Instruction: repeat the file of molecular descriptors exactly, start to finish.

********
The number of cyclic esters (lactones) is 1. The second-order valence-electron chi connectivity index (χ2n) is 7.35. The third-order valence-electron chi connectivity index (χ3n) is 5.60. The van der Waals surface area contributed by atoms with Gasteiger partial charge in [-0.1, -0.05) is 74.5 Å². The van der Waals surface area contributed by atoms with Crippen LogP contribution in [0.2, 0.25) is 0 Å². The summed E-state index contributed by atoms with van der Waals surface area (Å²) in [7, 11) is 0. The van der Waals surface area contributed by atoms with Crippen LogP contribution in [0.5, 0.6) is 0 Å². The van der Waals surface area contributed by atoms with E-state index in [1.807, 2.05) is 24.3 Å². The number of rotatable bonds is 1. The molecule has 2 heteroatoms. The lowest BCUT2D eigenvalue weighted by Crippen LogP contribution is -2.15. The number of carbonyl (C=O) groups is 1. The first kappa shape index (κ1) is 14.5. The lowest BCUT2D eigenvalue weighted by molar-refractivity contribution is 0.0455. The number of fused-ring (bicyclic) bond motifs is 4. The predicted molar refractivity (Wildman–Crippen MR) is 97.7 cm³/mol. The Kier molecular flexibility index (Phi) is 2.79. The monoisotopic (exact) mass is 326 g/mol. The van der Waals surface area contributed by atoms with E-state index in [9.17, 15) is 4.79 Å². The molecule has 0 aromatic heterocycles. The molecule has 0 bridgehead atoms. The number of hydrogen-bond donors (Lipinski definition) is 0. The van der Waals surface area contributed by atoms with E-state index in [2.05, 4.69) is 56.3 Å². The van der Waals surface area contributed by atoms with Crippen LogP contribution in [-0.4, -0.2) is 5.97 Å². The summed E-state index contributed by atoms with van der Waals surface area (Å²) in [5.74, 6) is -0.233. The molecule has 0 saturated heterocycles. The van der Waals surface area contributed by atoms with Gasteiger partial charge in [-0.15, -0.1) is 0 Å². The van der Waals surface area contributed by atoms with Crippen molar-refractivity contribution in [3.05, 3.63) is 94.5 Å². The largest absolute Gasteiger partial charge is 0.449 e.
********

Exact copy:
The number of cyclic esters (lactones) is 1. The second-order valence-electron chi connectivity index (χ2n) is 7.35. The third-order valence-electron chi connectivity index (χ3n) is 5.60. The van der Waals surface area contributed by atoms with Gasteiger partial charge in [-0.1, -0.05) is 74.5 Å². The van der Waals surface area contributed by atoms with Crippen LogP contribution in [0.2, 0.25) is 0 Å². The summed E-state index contributed by atoms with van der Waals surface area (Å²) in [7, 11) is 0. The van der Waals surface area contributed by atoms with Crippen LogP contribution in [0.5, 0.6) is 0 Å². The van der Waals surface area contributed by atoms with E-state index in [1.807, 2.05) is 24.3 Å². The number of rotatable bonds is 1. The molecule has 2 heteroatoms. The lowest BCUT2D eigenvalue weighted by Crippen LogP contribution is -2.15. The number of carbonyl (C=O) groups is 1. The first kappa shape index (κ1) is 14.5. The lowest BCUT2D eigenvalue weighted by molar-refractivity contribution is 0.0455. The number of fused-ring (bicyclic) bond motifs is 4. The predicted molar refractivity (Wildman–Crippen MR) is 97.7 cm³/mol. The Kier molecular flexibility index (Phi) is 2.79. The monoisotopic (exact) mass is 326 g/mol. The van der Waals surface area contributed by atoms with E-state index in [9.17, 15) is 4.79 Å². The molecule has 0 aromatic heterocycles. The molecule has 0 bridgehead atoms. The number of hydrogen-bond donors (Lipinski definition) is 0. The van der Waals surface area contributed by atoms with E-state index in [2.05, 4.69) is 56.3 Å². The van der Waals surface area contributed by atoms with Crippen LogP contribution in [-0.4, -0.2) is 5.97 Å². The summed E-state index contributed by atoms with van der Waals surface area (Å²) in [5.74, 6) is -0.233. The molecule has 0 saturated heterocycles. The van der Waals surface area contributed by atoms with Gasteiger partial charge in [-0.15, -0.1) is 0 Å². The van der Waals surface area contributed by atoms with Crippen molar-refractivity contribution in [3.05, 3.63) is 94.5 Å². The largest absolute Gasteiger partial charge is 0.449 e.